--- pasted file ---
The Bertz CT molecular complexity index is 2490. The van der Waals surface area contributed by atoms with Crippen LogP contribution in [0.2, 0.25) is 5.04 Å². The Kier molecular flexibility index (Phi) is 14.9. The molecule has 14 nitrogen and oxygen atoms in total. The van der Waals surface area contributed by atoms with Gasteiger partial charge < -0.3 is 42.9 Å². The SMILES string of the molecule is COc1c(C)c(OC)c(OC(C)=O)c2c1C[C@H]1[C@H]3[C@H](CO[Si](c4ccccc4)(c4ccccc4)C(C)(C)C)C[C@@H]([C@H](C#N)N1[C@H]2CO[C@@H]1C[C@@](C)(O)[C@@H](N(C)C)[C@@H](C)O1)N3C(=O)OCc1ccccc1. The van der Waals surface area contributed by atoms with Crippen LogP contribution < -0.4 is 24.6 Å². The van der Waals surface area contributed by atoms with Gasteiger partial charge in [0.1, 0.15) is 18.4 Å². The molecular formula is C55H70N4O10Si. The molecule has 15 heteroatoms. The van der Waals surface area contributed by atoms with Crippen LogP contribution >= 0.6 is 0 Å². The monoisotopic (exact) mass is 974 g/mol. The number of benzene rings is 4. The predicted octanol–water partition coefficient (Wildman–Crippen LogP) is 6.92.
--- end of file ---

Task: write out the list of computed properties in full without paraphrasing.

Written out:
The Bertz CT molecular complexity index is 2490. The van der Waals surface area contributed by atoms with Crippen LogP contribution in [0.2, 0.25) is 5.04 Å². The Kier molecular flexibility index (Phi) is 14.9. The molecule has 14 nitrogen and oxygen atoms in total. The van der Waals surface area contributed by atoms with Gasteiger partial charge < -0.3 is 42.9 Å². The SMILES string of the molecule is COc1c(C)c(OC)c(OC(C)=O)c2c1C[C@H]1[C@H]3[C@H](CO[Si](c4ccccc4)(c4ccccc4)C(C)(C)C)C[C@@H]([C@H](C#N)N1[C@H]2CO[C@@H]1C[C@@](C)(O)[C@@H](N(C)C)[C@@H](C)O1)N3C(=O)OCc1ccccc1. The van der Waals surface area contributed by atoms with Crippen LogP contribution < -0.4 is 24.6 Å². The van der Waals surface area contributed by atoms with Gasteiger partial charge in [0.1, 0.15) is 18.4 Å². The molecular formula is C55H70N4O10Si. The molecule has 15 heteroatoms. The van der Waals surface area contributed by atoms with Crippen LogP contribution >= 0.6 is 0 Å². The monoisotopic (exact) mass is 974 g/mol. The number of benzene rings is 4. The predicted octanol–water partition coefficient (Wildman–Crippen LogP) is 6.92.